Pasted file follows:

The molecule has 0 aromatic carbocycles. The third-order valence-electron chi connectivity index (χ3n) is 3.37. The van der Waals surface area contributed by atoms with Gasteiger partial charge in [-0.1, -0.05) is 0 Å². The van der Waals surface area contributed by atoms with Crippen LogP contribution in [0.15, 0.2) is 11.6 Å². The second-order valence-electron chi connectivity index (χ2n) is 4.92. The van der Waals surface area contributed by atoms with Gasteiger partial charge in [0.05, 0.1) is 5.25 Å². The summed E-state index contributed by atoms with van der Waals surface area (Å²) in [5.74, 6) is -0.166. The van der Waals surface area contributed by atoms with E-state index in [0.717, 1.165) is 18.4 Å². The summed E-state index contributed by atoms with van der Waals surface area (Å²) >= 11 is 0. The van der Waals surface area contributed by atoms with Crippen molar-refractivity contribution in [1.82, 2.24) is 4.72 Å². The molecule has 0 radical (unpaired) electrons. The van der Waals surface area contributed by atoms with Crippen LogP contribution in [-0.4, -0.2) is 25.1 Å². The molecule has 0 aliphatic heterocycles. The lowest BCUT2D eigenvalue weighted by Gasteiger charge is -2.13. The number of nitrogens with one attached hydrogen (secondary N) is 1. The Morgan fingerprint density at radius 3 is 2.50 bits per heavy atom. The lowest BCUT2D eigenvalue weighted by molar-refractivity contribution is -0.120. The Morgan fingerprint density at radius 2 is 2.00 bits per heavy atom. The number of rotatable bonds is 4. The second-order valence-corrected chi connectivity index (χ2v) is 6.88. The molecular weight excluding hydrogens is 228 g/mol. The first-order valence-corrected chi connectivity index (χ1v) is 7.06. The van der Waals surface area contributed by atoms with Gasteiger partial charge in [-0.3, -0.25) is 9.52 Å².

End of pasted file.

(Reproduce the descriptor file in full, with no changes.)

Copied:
The molecule has 0 aromatic carbocycles. The third-order valence-electron chi connectivity index (χ3n) is 3.37. The van der Waals surface area contributed by atoms with Gasteiger partial charge in [-0.1, -0.05) is 0 Å². The van der Waals surface area contributed by atoms with Crippen LogP contribution in [0.15, 0.2) is 11.6 Å². The second-order valence-electron chi connectivity index (χ2n) is 4.92. The van der Waals surface area contributed by atoms with Gasteiger partial charge in [0.05, 0.1) is 5.25 Å². The summed E-state index contributed by atoms with van der Waals surface area (Å²) in [5.74, 6) is -0.166. The van der Waals surface area contributed by atoms with E-state index in [0.717, 1.165) is 18.4 Å². The summed E-state index contributed by atoms with van der Waals surface area (Å²) >= 11 is 0. The van der Waals surface area contributed by atoms with Crippen molar-refractivity contribution in [1.82, 2.24) is 4.72 Å². The molecule has 0 radical (unpaired) electrons. The van der Waals surface area contributed by atoms with Crippen LogP contribution in [-0.4, -0.2) is 25.1 Å². The molecule has 0 aliphatic heterocycles. The lowest BCUT2D eigenvalue weighted by Gasteiger charge is -2.13. The number of nitrogens with one attached hydrogen (secondary N) is 1. The Morgan fingerprint density at radius 3 is 2.50 bits per heavy atom. The lowest BCUT2D eigenvalue weighted by molar-refractivity contribution is -0.120. The Morgan fingerprint density at radius 2 is 2.00 bits per heavy atom. The number of rotatable bonds is 4. The second-order valence-corrected chi connectivity index (χ2v) is 6.88. The molecular weight excluding hydrogens is 228 g/mol. The first-order valence-corrected chi connectivity index (χ1v) is 7.06. The van der Waals surface area contributed by atoms with Gasteiger partial charge in [-0.3, -0.25) is 9.52 Å².